Joe Flacco’s bet on himself, the one he made last summer, has paid off and let’s just say he hit the jackpot.
Flacco opted to end talks on a new deal and see how the season played out. Now, with a Lombardi Trophy on his resume, he has agreed to a six-year- $120.6 million deal with the Baltimore Ravens that makes him the highest-paid player in NFL history (just slightly ahead of New Orleans Saints quarterback Drew Brees). The meatiest part of the deal, in light of Tom Brady’s recent contract re-do? USA Today reports that $52 million is guaranteed. Jim Corbett breaks it down this way:
The deal will count $6.8 million against the Ravens’ $123-million salary cap this season, and Flacco will receive $62 million for the first three years of the deal and $51 million for the first two years, the person said.
Flacco’s $62 million average over the first three years trumps the $60 million New Orleans Saints quarterback Drew Brees received last summer in his six-year, $120 million deal, the previous most lucrative deal for an NFL player.
The Ravens and Flacco are expected to hold a press conference Monday afternoon, but Coach John Harbaugh texted NFL.com’s Albert Breer: “Just very happy for Joe, his family, and also for Ravens fans. He always been our QB. So to me, this is very fitting.” Linebacker Terrell Suggs texted Breer: “AWESOME!!!!!!!!!!!”.
Although a great deal of cash will flow into Flacco’s account, he’s also doing the Ravens a favor. The team could use the franchise tag on another player before today’s 4 p.m. deadline, although the Baltimore Sun reports that General Manager Ozzie Newsome is not likely to do so.
While it’s great to see Flacco get paid, there’s “an entirely new type of pressure” on him, SI.com’s Chris Burke writes.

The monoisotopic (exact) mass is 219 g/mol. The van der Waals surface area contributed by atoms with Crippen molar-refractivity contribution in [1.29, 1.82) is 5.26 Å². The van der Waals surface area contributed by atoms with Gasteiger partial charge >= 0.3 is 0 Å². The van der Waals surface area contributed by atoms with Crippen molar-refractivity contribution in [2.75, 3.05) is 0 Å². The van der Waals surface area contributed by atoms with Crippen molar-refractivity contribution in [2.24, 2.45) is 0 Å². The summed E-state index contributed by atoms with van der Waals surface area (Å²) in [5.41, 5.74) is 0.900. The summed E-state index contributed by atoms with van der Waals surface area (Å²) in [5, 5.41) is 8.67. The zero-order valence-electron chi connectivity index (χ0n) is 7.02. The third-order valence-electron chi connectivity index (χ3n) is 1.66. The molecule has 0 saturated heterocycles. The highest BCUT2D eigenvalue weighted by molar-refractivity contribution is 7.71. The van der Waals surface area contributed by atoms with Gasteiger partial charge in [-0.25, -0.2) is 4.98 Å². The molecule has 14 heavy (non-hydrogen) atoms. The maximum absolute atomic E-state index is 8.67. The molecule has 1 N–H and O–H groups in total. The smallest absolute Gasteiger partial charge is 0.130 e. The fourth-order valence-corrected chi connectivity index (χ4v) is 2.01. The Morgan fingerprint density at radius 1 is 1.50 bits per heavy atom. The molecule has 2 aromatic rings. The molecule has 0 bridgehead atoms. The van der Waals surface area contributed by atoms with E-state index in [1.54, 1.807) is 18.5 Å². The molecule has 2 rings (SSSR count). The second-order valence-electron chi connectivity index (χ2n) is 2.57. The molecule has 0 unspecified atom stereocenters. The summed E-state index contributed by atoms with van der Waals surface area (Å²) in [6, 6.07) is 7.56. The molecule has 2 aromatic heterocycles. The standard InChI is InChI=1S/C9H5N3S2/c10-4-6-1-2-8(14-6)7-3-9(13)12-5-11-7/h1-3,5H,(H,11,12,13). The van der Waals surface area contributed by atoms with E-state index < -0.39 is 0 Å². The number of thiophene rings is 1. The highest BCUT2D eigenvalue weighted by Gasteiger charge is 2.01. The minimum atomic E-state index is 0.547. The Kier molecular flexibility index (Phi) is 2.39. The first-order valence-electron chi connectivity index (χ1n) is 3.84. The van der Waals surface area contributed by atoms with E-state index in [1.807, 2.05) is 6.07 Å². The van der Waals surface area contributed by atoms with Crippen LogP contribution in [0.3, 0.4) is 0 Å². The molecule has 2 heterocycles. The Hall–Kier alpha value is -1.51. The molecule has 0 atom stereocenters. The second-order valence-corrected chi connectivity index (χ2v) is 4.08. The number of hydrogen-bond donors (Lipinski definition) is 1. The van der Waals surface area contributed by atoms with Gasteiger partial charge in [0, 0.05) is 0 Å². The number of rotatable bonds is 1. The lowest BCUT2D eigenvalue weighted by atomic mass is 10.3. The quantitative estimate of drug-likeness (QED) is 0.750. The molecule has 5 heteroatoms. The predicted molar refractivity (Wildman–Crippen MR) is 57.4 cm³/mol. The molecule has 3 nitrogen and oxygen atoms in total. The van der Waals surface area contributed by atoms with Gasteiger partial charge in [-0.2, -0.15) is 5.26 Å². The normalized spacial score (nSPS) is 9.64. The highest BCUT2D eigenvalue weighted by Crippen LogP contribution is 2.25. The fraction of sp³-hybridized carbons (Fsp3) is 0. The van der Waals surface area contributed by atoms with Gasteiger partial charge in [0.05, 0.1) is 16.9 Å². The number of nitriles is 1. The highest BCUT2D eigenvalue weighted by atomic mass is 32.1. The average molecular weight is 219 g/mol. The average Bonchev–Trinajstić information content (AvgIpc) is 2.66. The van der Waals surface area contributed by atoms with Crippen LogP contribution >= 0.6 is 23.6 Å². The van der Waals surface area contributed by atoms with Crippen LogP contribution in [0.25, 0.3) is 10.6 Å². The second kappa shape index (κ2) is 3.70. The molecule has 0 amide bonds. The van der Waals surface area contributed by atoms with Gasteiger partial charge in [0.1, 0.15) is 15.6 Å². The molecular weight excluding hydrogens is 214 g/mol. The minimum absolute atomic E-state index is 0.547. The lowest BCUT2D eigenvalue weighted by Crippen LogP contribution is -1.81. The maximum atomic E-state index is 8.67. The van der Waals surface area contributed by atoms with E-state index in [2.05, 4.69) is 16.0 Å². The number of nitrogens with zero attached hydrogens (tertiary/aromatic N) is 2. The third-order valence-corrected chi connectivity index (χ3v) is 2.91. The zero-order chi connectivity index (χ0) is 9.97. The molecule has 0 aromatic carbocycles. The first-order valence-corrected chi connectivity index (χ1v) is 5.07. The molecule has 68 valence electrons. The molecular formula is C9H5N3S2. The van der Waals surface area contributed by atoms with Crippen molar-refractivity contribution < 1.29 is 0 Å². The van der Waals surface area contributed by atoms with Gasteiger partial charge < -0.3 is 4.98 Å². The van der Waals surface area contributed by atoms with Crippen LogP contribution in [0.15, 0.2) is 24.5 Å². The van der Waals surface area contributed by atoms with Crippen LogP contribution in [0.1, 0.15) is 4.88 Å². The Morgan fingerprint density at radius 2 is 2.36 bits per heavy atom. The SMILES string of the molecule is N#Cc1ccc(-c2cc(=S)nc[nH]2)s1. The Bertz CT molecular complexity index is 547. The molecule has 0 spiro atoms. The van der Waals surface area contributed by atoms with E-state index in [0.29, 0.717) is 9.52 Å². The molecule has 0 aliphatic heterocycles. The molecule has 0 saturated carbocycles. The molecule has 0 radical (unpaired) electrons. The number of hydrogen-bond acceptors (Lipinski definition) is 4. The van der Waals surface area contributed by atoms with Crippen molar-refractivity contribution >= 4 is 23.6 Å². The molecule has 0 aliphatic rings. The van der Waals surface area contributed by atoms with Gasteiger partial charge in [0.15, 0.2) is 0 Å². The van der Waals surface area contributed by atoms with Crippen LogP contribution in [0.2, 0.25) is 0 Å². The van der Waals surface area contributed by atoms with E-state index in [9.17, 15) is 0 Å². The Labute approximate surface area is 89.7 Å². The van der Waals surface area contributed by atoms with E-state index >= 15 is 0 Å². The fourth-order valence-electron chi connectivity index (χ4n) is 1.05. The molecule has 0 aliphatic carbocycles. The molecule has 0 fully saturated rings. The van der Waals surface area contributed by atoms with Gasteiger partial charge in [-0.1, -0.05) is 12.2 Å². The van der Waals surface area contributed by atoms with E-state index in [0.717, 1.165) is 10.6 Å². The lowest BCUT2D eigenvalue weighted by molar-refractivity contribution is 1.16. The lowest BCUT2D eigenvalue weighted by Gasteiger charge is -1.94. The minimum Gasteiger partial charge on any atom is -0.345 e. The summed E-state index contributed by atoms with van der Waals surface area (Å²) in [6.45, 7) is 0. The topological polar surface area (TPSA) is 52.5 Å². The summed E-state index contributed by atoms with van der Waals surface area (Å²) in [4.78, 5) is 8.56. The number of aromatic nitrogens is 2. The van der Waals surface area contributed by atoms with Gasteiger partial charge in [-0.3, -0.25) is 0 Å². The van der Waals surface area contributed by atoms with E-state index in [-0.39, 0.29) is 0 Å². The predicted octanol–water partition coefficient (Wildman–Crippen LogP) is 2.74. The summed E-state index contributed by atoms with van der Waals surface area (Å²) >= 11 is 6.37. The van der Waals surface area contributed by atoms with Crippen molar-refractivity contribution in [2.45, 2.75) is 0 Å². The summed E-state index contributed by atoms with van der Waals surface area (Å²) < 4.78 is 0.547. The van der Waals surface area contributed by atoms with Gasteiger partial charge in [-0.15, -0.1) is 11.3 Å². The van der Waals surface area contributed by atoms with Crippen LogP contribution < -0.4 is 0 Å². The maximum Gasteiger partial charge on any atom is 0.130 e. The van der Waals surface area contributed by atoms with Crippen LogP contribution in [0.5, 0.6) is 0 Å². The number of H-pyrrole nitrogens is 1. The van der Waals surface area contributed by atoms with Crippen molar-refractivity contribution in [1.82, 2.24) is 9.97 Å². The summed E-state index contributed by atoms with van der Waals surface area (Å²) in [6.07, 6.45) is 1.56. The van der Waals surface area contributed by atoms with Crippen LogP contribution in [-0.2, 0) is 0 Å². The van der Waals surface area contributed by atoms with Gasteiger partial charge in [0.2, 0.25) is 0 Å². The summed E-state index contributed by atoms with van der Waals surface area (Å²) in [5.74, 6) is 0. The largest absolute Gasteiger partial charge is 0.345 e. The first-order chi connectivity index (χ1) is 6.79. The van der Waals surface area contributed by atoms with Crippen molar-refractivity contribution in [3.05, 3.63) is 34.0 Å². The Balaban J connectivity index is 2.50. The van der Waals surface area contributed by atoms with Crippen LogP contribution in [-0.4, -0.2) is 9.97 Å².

No longer is he stuck proving that he can win the big game; instead, he’ll spend the next several seasons under the financial microscope, his naysayers now turning their attention to how he performs in relation to Manning, Brady and Aaron Rodgers — the latter may indeed soon sign an extension that surpasses Flacco’s deal.
Those quarterbacks, however, are generally accepted to be the cream of the crop. Flacco, even after his magical postseason, is not there in a lot of minds.
Is that fair? Maybe not, given how this past season ended. Does it matter? Nope not one iota.
Flacco laid down an absolute career hammer in the playoffs, rendering any discussion about his “elite” status obsolete. Maybe he’s not a Hall of Famer. Heck, maybe he’s not even the best quarterback in his division. But he was arguably the top player throughout the NFL’s postseason tournament, and he will be paid accordingly.
The turnaround for Flacco, from lightning rod of criticism to this moment, was swift and stunning. What happens from here will define the success of the Ravens’ all-in move, as well as Flacco’s lasting legacy.